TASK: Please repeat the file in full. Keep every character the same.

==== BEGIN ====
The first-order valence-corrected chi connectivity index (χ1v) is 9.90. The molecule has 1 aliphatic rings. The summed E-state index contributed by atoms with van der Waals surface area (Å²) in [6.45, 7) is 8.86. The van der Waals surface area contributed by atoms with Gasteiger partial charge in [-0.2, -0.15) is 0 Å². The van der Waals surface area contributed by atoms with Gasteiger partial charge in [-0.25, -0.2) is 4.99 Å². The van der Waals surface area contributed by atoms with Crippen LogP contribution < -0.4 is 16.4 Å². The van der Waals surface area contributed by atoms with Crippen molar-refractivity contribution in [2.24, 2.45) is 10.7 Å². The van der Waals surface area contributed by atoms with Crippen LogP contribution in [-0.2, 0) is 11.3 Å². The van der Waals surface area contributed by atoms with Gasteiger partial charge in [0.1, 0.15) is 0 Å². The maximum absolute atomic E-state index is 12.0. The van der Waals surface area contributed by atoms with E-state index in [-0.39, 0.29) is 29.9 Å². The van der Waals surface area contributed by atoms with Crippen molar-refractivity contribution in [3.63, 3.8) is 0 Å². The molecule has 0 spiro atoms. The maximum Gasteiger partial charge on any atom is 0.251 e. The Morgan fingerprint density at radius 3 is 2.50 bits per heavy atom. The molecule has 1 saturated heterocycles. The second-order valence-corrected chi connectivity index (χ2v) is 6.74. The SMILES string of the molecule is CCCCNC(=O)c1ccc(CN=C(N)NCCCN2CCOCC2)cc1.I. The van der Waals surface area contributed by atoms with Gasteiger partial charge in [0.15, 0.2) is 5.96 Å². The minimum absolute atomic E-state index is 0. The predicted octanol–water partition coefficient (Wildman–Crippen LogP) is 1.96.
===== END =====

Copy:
The first-order valence-corrected chi connectivity index (χ1v) is 9.90. The molecule has 1 aliphatic rings. The summed E-state index contributed by atoms with van der Waals surface area (Å²) in [6.45, 7) is 8.86. The van der Waals surface area contributed by atoms with Gasteiger partial charge in [-0.2, -0.15) is 0 Å². The van der Waals surface area contributed by atoms with Gasteiger partial charge in [-0.25, -0.2) is 4.99 Å². The van der Waals surface area contributed by atoms with Crippen LogP contribution < -0.4 is 16.4 Å². The van der Waals surface area contributed by atoms with Crippen molar-refractivity contribution in [2.24, 2.45) is 10.7 Å². The van der Waals surface area contributed by atoms with Crippen LogP contribution in [-0.2, 0) is 11.3 Å². The van der Waals surface area contributed by atoms with Gasteiger partial charge in [0.1, 0.15) is 0 Å². The maximum absolute atomic E-state index is 12.0. The van der Waals surface area contributed by atoms with E-state index in [-0.39, 0.29) is 29.9 Å². The van der Waals surface area contributed by atoms with Crippen molar-refractivity contribution in [3.63, 3.8) is 0 Å². The molecule has 0 spiro atoms. The maximum Gasteiger partial charge on any atom is 0.251 e. The Morgan fingerprint density at radius 3 is 2.50 bits per heavy atom. The molecule has 1 saturated heterocycles. The second-order valence-corrected chi connectivity index (χ2v) is 6.74. The SMILES string of the molecule is CCCCNC(=O)c1ccc(CN=C(N)NCCCN2CCOCC2)cc1.I. The van der Waals surface area contributed by atoms with Gasteiger partial charge in [0.15, 0.2) is 5.96 Å². The minimum absolute atomic E-state index is 0. The predicted octanol–water partition coefficient (Wildman–Crippen LogP) is 1.96.